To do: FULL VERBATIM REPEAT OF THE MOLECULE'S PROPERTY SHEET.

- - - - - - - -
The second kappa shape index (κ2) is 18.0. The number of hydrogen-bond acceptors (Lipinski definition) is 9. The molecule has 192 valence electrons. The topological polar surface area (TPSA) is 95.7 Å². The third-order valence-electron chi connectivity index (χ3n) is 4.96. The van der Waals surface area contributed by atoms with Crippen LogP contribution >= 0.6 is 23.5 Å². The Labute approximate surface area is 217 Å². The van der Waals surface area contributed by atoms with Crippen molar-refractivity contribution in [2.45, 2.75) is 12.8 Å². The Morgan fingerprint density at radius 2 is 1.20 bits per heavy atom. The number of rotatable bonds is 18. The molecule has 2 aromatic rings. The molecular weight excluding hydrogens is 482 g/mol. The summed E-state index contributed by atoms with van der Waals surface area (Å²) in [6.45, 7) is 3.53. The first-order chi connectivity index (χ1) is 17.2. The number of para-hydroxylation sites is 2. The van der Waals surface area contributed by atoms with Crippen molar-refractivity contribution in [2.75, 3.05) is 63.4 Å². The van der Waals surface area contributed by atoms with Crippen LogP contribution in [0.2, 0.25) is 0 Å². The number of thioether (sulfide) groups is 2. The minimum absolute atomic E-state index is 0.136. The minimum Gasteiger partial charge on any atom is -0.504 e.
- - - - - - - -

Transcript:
The second kappa shape index (κ2) is 18.0. The number of hydrogen-bond acceptors (Lipinski definition) is 9. The molecule has 192 valence electrons. The topological polar surface area (TPSA) is 95.7 Å². The third-order valence-electron chi connectivity index (χ3n) is 4.96. The van der Waals surface area contributed by atoms with Crippen LogP contribution >= 0.6 is 23.5 Å². The Labute approximate surface area is 217 Å². The van der Waals surface area contributed by atoms with Crippen molar-refractivity contribution in [2.45, 2.75) is 12.8 Å². The Morgan fingerprint density at radius 2 is 1.20 bits per heavy atom. The number of rotatable bonds is 18. The molecule has 2 aromatic rings. The molecular weight excluding hydrogens is 482 g/mol. The summed E-state index contributed by atoms with van der Waals surface area (Å²) in [6.45, 7) is 3.53. The first-order chi connectivity index (χ1) is 17.2. The number of para-hydroxylation sites is 2. The van der Waals surface area contributed by atoms with Crippen molar-refractivity contribution in [2.75, 3.05) is 63.4 Å². The van der Waals surface area contributed by atoms with Crippen LogP contribution in [0.2, 0.25) is 0 Å². The number of thioether (sulfide) groups is 2. The minimum absolute atomic E-state index is 0.136. The minimum Gasteiger partial charge on any atom is -0.504 e.